The portion of the route north of Division Street (at the San Diego-National City boundary) roughly follows the boundaries of two Spanish royal land grants, dating from California's founding as a Spanish colony. The lands to the west of Interstate 805 were the "Pueblo Lands", granted directly to the town of San Diego to be subdivided; the lands to the east were granted to the Mission San Diego de Alcala, to be used as farm and ranch lands so that the mission could be self-supporting (through the labor of native converts). While the Mission land grant extends only north to approximately Miramar Road, the Pueblo Lands extend to the northern end of this highway.
Plans for I-805 were passed in legislature in 1959 as Legislative Route Number 241. It was approved as a chargeable interstate in 1958, and declared a signed state route in 1964. The freeway was opened in 1975.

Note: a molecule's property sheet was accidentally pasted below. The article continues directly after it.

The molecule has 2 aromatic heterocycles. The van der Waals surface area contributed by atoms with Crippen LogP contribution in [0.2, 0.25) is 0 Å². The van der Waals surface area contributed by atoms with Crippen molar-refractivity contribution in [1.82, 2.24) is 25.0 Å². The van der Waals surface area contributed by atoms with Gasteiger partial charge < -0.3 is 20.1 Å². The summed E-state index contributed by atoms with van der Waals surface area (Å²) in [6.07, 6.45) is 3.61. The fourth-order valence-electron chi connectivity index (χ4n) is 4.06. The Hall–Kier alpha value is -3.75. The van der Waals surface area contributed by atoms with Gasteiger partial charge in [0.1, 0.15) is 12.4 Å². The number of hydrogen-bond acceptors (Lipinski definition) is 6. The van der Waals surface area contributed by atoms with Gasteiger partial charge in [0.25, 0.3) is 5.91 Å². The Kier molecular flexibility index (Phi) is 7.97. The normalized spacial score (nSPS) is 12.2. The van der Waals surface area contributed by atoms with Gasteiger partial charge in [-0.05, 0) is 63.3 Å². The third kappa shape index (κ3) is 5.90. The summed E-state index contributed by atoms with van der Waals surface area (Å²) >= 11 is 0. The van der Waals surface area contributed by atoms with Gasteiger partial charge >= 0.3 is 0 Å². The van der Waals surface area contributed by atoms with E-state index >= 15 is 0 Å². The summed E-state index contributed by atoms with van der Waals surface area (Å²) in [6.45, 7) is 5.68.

A major expansion of the 805-5 merge zone was opened to traffic on April 3, 2007. Including HOV Lanes and local bypass lanes, this merge spans 22 lanes at the widest point. Work is also underway to add two HOV Lanes between State Route 52 and Mira Mesa Boulevard.
As of 2007, a three-year project is underway to allow robot controlled vehicles, including buses and trucks, to use a special lane. The intention is to allow the vehicles to travel at shorter following distances and thereby allow more vehicles to use the lanes. The vehicles will still have drivers since they need to enter and exit the special lanes. The system is being designed by Swoop Technology, based in San Diego County.
Except where prefixed with a letter, postmiles were measured on the road as it was in 1964, and do not necessarily reflect current mileage. R reflects a realignment in the route since then. The entire route is in San Diego County.